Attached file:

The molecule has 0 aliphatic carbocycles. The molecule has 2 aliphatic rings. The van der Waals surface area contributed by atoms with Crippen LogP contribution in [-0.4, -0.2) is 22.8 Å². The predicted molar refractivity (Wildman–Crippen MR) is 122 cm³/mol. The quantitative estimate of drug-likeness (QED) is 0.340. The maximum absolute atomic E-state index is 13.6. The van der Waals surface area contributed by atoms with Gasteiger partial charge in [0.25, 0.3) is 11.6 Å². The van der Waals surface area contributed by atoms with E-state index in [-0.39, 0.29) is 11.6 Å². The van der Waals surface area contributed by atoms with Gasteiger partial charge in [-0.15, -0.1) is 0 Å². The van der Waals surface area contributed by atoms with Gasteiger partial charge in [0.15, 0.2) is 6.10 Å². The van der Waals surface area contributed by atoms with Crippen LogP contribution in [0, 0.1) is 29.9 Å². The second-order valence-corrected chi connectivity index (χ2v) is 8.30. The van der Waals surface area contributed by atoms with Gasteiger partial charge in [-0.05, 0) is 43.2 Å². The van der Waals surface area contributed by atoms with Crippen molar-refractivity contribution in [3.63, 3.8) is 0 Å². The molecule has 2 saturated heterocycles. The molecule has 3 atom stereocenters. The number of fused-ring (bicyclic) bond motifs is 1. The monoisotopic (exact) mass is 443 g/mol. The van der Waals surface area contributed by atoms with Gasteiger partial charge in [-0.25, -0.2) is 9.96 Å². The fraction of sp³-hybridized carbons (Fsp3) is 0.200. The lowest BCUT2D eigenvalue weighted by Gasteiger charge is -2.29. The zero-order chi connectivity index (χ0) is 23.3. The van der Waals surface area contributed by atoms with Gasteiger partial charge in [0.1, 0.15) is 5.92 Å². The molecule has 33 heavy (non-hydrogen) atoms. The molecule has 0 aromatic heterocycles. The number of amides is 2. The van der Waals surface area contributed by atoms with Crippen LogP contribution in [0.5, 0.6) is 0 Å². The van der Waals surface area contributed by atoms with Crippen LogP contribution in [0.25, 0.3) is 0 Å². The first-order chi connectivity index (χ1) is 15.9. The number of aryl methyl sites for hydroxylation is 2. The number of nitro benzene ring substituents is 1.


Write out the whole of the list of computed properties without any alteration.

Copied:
The molecule has 0 aliphatic carbocycles. The molecule has 2 aliphatic rings. The van der Waals surface area contributed by atoms with Crippen LogP contribution in [-0.4, -0.2) is 22.8 Å². The predicted molar refractivity (Wildman–Crippen MR) is 122 cm³/mol. The quantitative estimate of drug-likeness (QED) is 0.340. The maximum absolute atomic E-state index is 13.6. The van der Waals surface area contributed by atoms with Gasteiger partial charge in [0.25, 0.3) is 11.6 Å². The van der Waals surface area contributed by atoms with E-state index in [-0.39, 0.29) is 11.6 Å². The van der Waals surface area contributed by atoms with Gasteiger partial charge in [-0.15, -0.1) is 0 Å². The van der Waals surface area contributed by atoms with Gasteiger partial charge in [0.15, 0.2) is 6.10 Å². The van der Waals surface area contributed by atoms with Crippen LogP contribution in [0, 0.1) is 29.9 Å². The second-order valence-corrected chi connectivity index (χ2v) is 8.30. The van der Waals surface area contributed by atoms with Gasteiger partial charge in [-0.05, 0) is 43.2 Å². The van der Waals surface area contributed by atoms with Crippen molar-refractivity contribution in [3.63, 3.8) is 0 Å². The molecule has 2 saturated heterocycles. The molecule has 3 atom stereocenters. The number of fused-ring (bicyclic) bond motifs is 1. The monoisotopic (exact) mass is 443 g/mol. The van der Waals surface area contributed by atoms with Gasteiger partial charge in [-0.25, -0.2) is 9.96 Å². The fraction of sp³-hybridized carbons (Fsp3) is 0.200. The lowest BCUT2D eigenvalue weighted by Gasteiger charge is -2.29. The zero-order chi connectivity index (χ0) is 23.3. The van der Waals surface area contributed by atoms with Gasteiger partial charge in [0.1, 0.15) is 5.92 Å². The molecule has 33 heavy (non-hydrogen) atoms. The molecule has 0 aromatic heterocycles. The number of amides is 2. The van der Waals surface area contributed by atoms with Crippen LogP contribution in [0.5, 0.6) is 0 Å². The van der Waals surface area contributed by atoms with Crippen LogP contribution in [0.25, 0.3) is 0 Å². The first-order chi connectivity index (χ1) is 15.9. The number of aryl methyl sites for hydroxylation is 2. The number of nitro benzene ring substituents is 1.